Pentagon confirms Saudi $1 billion payment for THAAD missile system
The total deal will cost upwards of $15bn
Saudi Arabia is on its way to becoming the second Arab country to use the Terminal High Altitude Air Defence missile system, or Thaad, as the Pentagon confirmed the first $1 billion payment from Riyadh towards the acquisition.
After years of negotiations between Washington and Riyadh, the US Department of Defence confirmed that Lockheed Martin's missile department would fill the order as part of a $110bn arms deal signed by the administration of President Donald Trump.
The payment is the first instalment towards the total Thaad of $15bn. The Pentagon awarded Lockheed a $946 million payment for the sale.
The package includes installation, testing, key personnel and training.
Talks for acquiring Thaad started during the Obama administration in 2011 but concluded under President Mr Trump last year.
The letters formalising the terms of buying 44 Thaad launchers, missiles and related equipment were signed in November, Reuters reported.
The Trump administration has been eager to complete the multibillion-dollar arms sales with Riyadh that the US President announced during his May 2017 visit.
The UAE was the first Arab country to acquire Thaad, a system designed to counter the threat of ballistic missiles, which for Riyadh comes mainly from Iran and the Houthi rebels in Yemen.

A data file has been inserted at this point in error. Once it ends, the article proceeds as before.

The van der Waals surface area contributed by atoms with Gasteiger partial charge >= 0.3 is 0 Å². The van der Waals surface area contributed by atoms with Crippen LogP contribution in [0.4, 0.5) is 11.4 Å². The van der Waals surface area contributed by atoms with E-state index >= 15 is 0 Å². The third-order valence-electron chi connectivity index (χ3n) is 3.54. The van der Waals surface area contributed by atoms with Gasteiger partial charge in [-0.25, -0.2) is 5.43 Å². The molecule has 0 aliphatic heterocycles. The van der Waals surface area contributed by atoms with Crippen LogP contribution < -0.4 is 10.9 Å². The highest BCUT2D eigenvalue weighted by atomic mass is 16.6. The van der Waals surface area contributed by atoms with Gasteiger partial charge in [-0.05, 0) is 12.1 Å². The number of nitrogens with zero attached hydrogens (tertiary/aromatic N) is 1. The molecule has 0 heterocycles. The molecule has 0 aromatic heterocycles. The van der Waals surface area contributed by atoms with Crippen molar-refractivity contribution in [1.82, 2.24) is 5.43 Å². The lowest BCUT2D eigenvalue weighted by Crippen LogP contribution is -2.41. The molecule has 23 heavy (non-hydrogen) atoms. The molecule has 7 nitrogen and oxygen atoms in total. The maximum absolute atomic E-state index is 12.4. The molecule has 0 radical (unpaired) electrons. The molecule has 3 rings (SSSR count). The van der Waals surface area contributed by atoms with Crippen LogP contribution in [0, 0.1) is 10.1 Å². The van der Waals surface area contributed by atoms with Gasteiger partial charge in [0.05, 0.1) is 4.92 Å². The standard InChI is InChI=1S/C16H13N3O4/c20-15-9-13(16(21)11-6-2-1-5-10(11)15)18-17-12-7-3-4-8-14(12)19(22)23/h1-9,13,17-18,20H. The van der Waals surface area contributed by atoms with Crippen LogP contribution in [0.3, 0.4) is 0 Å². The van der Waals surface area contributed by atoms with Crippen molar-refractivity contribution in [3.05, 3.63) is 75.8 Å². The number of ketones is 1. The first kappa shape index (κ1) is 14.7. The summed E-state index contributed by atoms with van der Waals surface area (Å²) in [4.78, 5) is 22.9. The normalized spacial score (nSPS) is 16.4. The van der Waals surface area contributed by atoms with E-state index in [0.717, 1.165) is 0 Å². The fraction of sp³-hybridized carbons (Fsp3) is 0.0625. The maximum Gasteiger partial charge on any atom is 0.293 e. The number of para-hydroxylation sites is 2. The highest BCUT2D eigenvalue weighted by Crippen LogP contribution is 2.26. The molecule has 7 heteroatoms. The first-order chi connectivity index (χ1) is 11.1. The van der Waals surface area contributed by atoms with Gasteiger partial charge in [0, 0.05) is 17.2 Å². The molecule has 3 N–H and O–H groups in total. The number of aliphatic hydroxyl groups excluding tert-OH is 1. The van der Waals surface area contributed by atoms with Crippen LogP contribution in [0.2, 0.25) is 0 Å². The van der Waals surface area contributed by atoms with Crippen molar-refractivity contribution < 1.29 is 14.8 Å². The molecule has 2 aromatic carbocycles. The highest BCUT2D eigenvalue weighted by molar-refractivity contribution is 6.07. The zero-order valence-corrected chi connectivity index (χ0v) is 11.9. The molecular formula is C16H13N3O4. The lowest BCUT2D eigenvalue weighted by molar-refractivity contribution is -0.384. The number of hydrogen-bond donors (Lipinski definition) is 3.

The system is already being used in South Korea, Japan and Taiwan to protect against the North Korean threat.
While Oman announced its plan to buy Thaad systems in 2013, the final sale has not been concluded.
Just hours before the payment from Saudi, the US military announced it has sent Thaad parts to Israel for a first joint exercise of its kind. The parts were sent in early March, the US military Command in Europe said.
Israel has long sought to maintain its military advantage in the Middle East, and has intervened in the past to block or downsize deals between Washington and Arab partners.
Meanwhile, Russia is trying to finalise an S-400 defence missile system deal with Turkey, despite the threat of sanctions from US Congress, and to negotiate a new deal with Qatar.
Updated: March 6, 2019 02:16 AM